Perhaps looking in retrospect, Clara’s most fulfilled chapters in her life were when she was engaged in the role of caregiver. She lovingly looked after her father-in-law when he became bed ridden and never complained. She made sure he had everything he needed and scolded Steve or the other children when they, in good fun, teased Grandpa. Since Clara’s father passed away when her mother was still quite young, Clara took it upon herself to look after Violet and even pulled Regena out of school early to help with the move from the farm to Bellevue. When Violet could no longer live by herself, Clara and Leo took her into their home in Sylvan Lake. She lived in the ground floor Mother-in-Law suite and had a beautiful view of the Lake. She was frequently visited by the kids whom now were returning with their families to share in many memorable weekends at the Lake. Often there were 4 generations of family gathering at the Sylvan Lake house (affectionately dubbed “Murphy’s Bar & Grill), with always something cooking and going on at the Murphy household –especially in the summers.
Clara and sometimes just Leo took Granny Carney into town and to Red Deer so she could “go gallivanting”, do her shopping and maybe make a major purchase. Unfortunately for Clara, given Granny Carney’s indecisiveness, often the purchase had to be returned but even that was ok. Her Mom lived with the two of them until the last few years of her life when she went into the seniors Home in Sylvan Lake and. She passed away in August 2000.
One of Clara’s greatest challenges which was a testament to her courage and fortitude was her care for her husband Leo after he was diagnosed with Alzheimer’s. At first Leo was more or less forgetful but as the disease rapidly progressed Clara met every challenge without complaint. She was simply doing “what had to be done”. It truly was a “Labour of Love”. As a family it was a huge challenge to have to say goodbye so many times as Dad’s dementia progressed. Leo’s 74 years of great health being always willing to “yoke up”, when there was real work to be done, was followed by 6 years of everyone “pitching in” while Clara quietly soldiered on caring for Leo I Sylvan Lake in the only home they had ever owned. In looking in retrospect she nearly exhausted herself to her own personal demise. Finally, in January of 2010 Clara had no choice but to put him into the Home in Red Deer and then in April of 2010 he passed away. Though his passing was a tremendous blow, Clara rallied and found new purpose by doing all she could to help her grown children. By this time she lived next door to Regena and her family and she made many meals and helped out whenever needed. Her signature Christmas Pudding and sauce, Chocolate Zucchini Cake made lovingly for Birthdays and other special occasions and her awesome Apple Butter are just a few of the many culinary dishes that have been shared throughout the years.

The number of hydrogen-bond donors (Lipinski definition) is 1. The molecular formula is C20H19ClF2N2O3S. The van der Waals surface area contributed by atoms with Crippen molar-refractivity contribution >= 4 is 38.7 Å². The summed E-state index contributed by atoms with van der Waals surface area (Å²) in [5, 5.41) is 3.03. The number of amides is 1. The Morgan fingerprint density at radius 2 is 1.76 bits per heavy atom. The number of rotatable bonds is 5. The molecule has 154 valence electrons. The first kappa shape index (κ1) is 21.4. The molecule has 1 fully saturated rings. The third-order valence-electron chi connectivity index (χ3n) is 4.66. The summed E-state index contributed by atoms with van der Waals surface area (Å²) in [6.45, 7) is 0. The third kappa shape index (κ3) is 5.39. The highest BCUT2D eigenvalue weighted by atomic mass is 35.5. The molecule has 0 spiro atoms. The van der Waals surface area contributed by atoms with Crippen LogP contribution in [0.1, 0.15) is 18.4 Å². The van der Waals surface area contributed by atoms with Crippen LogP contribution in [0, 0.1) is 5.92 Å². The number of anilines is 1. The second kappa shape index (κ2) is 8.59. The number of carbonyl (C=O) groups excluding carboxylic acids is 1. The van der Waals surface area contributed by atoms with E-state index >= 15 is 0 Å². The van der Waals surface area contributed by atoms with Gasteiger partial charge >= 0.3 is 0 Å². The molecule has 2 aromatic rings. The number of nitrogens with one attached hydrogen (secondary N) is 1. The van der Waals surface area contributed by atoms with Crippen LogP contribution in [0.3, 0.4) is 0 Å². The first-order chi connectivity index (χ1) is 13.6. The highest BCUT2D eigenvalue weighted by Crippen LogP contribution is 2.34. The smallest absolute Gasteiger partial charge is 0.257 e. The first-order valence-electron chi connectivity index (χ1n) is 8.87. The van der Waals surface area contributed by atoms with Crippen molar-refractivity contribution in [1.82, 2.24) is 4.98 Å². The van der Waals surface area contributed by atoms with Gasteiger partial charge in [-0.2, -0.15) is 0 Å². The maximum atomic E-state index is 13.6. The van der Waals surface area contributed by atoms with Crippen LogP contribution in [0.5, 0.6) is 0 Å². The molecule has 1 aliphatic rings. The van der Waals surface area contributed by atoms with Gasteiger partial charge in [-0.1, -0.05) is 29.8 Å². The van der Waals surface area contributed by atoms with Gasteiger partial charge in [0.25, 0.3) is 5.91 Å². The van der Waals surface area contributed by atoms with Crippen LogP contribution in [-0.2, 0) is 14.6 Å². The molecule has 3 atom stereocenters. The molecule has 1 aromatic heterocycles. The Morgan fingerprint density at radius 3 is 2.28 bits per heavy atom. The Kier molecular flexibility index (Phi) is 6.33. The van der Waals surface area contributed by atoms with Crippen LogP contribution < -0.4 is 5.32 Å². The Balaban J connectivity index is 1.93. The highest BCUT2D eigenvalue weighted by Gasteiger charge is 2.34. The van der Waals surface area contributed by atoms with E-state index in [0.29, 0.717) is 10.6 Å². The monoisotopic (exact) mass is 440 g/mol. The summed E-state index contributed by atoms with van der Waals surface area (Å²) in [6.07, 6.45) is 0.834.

Clara maintained strong connections with her seven grandchildren – Kyle, Koel (deceased September 1986), Jeffrey, Braden, Stuart, Katlyn and Mitchell as well as her two great grandchildren, Mylo and Nava. She enjoyed visits from grandkids spending time over the years at Sylvan Lake Hockey Camp, hosting tea or overnight stopovers when travelling between Edmonton and Calgary for jobs and school and took advantage of opportunities to watch Lacrosse and Hockey Tournaments. She totally enjoyed having long distance or Face Time chats to Perth, Australia, Peterborough, Ontario and Boulder, Colorado.
Clara suffered another blow in January of 2016 when her son Steve passed away unexpectedly. Though in the hospital at the time with her own health challenges, she was determined to get out of the hospital and reclaim her role as the true matriarch of the Murphy family. In many ways, the last two and a half years were her most peaceful and enjoyable – she became a voracious reader. Her crisp recall of past events including shenanigans which were thought to be long forgotten and her wise insights were illustrations of her keen intellect. Although always engaged and concerned with everyone’s welfare around her, she learned to “Let it be” and that it was not necessarily her job to engineer a solution. Maybe she thought that given there were four grandchildren with that professional career designation that she could be assured the family could deal with whatever life decided to throw at us. Since recovering from her hear two months in hospital over Christmas 2015, once again Clara found renewed purpose in helping family and others around her. She continued to extend a hand of friendship to those she came to know until her passing on June 29, 2018.
We are all thankful that she was out and about, independently, grocery shopping, that she was not alone, she did not suffer, and, she had spoken to all three of us children within the last 24 hours of her life. She was high-spirited and enthusiastic about upcoming family events. Clara never became self-absorbed in her own challenges. To her that was counterproductive and essentially choked ones capacity for empathy and compassion. She was never concerned with how much she had. Instead, she was concerned about helping others and she enjoyed sharing whatever she did have. Life was about family and her primary sources of happiness were in helping her family and friends and playing an active role in their lives.
For obvious reasons she will be missed but not forgotten.
Our most sincere sympathies to the family and friends of Clara Caroline Murphy June 29th 2018.source